Thursday, November 17, 2005

Speaking Truthfully about Stem Cell Research and Human Cloning

There is at present no issue in biomedical ethics more fraught with misconceptions and exaggerated expectations than the field of stem cell research, especially research involving human embryos. To help us separate the facts from the fiction, the Center called upon Carter Snead, associate professor at the Notre Dame Law School, to deliver our semi-annual Schmitt Lecture, which was entitled: “Speaking Truthfully About Stem Cell Research and Human Cloning.” Professor Snead’s lecture was delivered on Wednesday afternoon, November 16, 2005, to a large crowd in the main auditorium of McKenna Hall at Notre Dame.

Professor Snead is uniquely qualified to discuss the moral, scientific and legal ramifications of stem cell research and human cloning. Before joining Notre Dame’s law faculty this year, Professor Snead was general counsel for President Bush’s Council on Bioethics. While serving on the Council, Professor Snead advised its members on the legal and public policy dimensions of numerous ethical questions arising from advances in biomedical science and biotechnology. He was the principal drafter of the Council’s 2004 report, “Reproduction and Responsibility: The Regulation of New Biotechnologies,” a comprehensive critical assessment of the governance (both public and private) of the activities at the intersection of assisted reproduction, human embryo research, and genetics.

In his energetic and engaging lecture, Professor Snead argued that, contrary to much popular rhetoric, science itself provides no answer to the moral question of whether it is licit to do research on human embryos or to clone human beings. He further claimed that the best moral argument for the maximal protection of the embryo was based on equality, claiming further that this was not a religious argument, but one accessible to all in the public debate.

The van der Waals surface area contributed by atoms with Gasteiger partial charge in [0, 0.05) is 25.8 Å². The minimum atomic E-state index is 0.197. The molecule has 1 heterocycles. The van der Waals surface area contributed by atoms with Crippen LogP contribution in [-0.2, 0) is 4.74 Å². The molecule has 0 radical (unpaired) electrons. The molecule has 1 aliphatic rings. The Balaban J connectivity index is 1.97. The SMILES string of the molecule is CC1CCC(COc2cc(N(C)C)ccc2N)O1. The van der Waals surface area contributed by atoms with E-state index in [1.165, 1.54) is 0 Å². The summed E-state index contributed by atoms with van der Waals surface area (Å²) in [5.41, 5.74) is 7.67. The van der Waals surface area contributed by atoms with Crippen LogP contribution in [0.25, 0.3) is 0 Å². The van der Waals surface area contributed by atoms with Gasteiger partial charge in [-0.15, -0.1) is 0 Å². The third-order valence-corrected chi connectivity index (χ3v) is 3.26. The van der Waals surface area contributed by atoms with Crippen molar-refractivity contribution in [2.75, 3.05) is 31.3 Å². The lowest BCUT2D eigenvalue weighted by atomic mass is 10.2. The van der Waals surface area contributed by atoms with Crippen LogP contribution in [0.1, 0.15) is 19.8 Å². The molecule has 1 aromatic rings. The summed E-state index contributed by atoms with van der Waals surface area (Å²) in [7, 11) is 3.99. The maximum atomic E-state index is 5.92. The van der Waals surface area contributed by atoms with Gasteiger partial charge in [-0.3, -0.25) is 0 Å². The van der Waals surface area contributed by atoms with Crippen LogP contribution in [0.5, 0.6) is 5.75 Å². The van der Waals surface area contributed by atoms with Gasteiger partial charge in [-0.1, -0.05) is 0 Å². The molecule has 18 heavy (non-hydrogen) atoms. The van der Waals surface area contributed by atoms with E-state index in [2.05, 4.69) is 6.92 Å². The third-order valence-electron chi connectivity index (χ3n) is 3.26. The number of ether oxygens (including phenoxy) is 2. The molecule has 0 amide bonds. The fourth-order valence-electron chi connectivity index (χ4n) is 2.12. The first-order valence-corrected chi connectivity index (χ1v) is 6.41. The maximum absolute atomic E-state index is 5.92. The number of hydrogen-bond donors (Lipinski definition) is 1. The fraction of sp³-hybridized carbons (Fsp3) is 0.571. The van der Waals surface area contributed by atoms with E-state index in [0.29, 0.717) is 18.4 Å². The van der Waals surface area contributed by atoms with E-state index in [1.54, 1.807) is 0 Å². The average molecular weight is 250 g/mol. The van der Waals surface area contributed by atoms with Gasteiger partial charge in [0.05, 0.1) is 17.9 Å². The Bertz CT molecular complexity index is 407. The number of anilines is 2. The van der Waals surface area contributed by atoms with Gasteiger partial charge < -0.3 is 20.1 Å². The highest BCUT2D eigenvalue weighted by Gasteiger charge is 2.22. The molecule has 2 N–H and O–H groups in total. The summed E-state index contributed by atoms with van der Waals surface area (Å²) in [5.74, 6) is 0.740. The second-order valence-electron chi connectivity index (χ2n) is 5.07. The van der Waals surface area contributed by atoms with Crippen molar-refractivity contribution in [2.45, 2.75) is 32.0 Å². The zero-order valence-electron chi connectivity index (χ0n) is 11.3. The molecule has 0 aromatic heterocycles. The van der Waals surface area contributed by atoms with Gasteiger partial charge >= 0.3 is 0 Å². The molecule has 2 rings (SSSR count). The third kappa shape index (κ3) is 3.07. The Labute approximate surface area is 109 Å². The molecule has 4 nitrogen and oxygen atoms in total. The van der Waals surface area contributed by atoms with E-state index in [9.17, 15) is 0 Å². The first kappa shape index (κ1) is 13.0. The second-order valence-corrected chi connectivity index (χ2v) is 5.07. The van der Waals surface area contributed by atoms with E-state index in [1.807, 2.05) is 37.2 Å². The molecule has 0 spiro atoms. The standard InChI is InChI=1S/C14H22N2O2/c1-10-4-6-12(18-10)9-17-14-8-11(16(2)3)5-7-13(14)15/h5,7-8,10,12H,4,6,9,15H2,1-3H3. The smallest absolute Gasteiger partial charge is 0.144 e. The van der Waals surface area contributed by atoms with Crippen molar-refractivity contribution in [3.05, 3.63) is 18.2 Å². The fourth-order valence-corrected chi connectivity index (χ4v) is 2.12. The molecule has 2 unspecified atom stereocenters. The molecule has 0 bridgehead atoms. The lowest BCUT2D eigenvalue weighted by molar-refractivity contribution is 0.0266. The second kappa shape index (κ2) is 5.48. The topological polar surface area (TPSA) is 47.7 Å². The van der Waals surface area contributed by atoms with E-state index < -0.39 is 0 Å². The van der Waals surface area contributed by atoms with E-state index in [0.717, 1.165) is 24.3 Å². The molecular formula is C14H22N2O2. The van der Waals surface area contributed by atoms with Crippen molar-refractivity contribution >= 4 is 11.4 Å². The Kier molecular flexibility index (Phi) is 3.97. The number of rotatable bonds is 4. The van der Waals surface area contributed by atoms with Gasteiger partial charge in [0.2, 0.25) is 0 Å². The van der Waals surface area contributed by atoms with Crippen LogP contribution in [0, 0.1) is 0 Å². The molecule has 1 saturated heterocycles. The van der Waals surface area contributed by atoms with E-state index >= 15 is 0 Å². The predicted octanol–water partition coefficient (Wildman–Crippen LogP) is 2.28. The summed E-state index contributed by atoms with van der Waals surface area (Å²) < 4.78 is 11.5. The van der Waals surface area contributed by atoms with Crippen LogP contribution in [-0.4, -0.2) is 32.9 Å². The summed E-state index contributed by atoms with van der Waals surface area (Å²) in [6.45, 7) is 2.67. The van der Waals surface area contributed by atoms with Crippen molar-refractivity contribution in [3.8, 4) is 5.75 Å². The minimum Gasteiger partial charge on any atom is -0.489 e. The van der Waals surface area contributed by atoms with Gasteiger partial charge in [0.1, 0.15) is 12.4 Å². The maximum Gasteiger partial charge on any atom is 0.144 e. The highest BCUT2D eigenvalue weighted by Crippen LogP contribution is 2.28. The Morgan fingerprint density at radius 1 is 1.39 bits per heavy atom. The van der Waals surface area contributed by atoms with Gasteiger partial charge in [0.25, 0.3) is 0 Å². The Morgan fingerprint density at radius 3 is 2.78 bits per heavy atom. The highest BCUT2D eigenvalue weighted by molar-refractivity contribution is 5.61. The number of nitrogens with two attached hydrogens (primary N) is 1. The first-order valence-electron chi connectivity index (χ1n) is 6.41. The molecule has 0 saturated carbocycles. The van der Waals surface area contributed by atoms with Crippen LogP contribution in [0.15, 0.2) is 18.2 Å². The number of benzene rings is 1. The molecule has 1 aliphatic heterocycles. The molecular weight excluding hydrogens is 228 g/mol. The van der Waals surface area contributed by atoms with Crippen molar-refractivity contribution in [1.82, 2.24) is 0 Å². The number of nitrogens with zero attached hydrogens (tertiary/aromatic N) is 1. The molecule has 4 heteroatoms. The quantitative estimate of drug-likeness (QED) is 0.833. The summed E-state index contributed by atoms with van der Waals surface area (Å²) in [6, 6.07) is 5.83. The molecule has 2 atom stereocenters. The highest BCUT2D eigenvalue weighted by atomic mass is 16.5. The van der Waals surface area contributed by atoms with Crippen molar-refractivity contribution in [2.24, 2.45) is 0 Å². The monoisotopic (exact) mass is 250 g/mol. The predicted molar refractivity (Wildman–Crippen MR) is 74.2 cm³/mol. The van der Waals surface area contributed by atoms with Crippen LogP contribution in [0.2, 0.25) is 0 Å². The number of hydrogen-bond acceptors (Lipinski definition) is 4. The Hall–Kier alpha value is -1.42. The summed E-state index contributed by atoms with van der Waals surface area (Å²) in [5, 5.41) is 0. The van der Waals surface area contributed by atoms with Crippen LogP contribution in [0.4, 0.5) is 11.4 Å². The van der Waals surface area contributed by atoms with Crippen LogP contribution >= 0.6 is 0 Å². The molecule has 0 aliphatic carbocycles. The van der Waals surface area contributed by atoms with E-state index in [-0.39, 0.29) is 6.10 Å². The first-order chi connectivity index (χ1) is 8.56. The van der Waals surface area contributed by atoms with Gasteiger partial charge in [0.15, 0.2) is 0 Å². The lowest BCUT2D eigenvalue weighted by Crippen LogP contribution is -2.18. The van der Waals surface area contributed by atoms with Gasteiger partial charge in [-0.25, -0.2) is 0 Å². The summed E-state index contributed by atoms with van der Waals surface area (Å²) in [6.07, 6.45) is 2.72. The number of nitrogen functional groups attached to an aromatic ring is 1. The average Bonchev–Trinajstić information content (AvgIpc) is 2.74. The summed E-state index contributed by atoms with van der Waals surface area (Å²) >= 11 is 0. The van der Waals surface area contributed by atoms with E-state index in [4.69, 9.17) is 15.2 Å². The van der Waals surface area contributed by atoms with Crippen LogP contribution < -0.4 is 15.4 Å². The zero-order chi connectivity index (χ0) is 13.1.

The aim of the Schmitt Lecture Series—which in the past has featured such distinguished lights as Gilbert Meilaender, Mark Siegler, Paul Griffiths, Stanley Fish, Jean Bethke Elshtain, and Michael Baxter—is to provide an occasion to reflect on the ethical, political and religious dimensions of science and technology. It is difficult to imagine a topic which answers more directly to the charge of the Schmitt Lecture than the topic discussed by Professor Snead.

The lecture was well-attended by Notre Dame’s Schmitt Fellows, those graduate students in the Schools of Science and Engineering who are the principal recipients of the generosity of the Arthur J. Schmitt Foundation to the University of Notre Dame. It was for the sake of honoring that generosity that the Schmitt Lecture Series was founded.

A reception immediately followed the lecture in McKenna Hall, and then a special group of Center guests, including the Schmitt Fellows and a cross-section of Notre Dame faculty, convened at the Morris Inn for a dinner in honor of Professor Snead. After dessert, Professor Snead generously agreed to take more questions from the audience. In this lively question-and-answer period, we were especially pleased to see how many of those questions came from Schmitt Fellows, who found this topic deeply compelling. In the end, the day was a great success, and a fitting tribute to Arthur J. Schmitt’s desire to help form young persons in the fields of science and engineering not only as people of technical expertise, but also as moral leaders in their fields.

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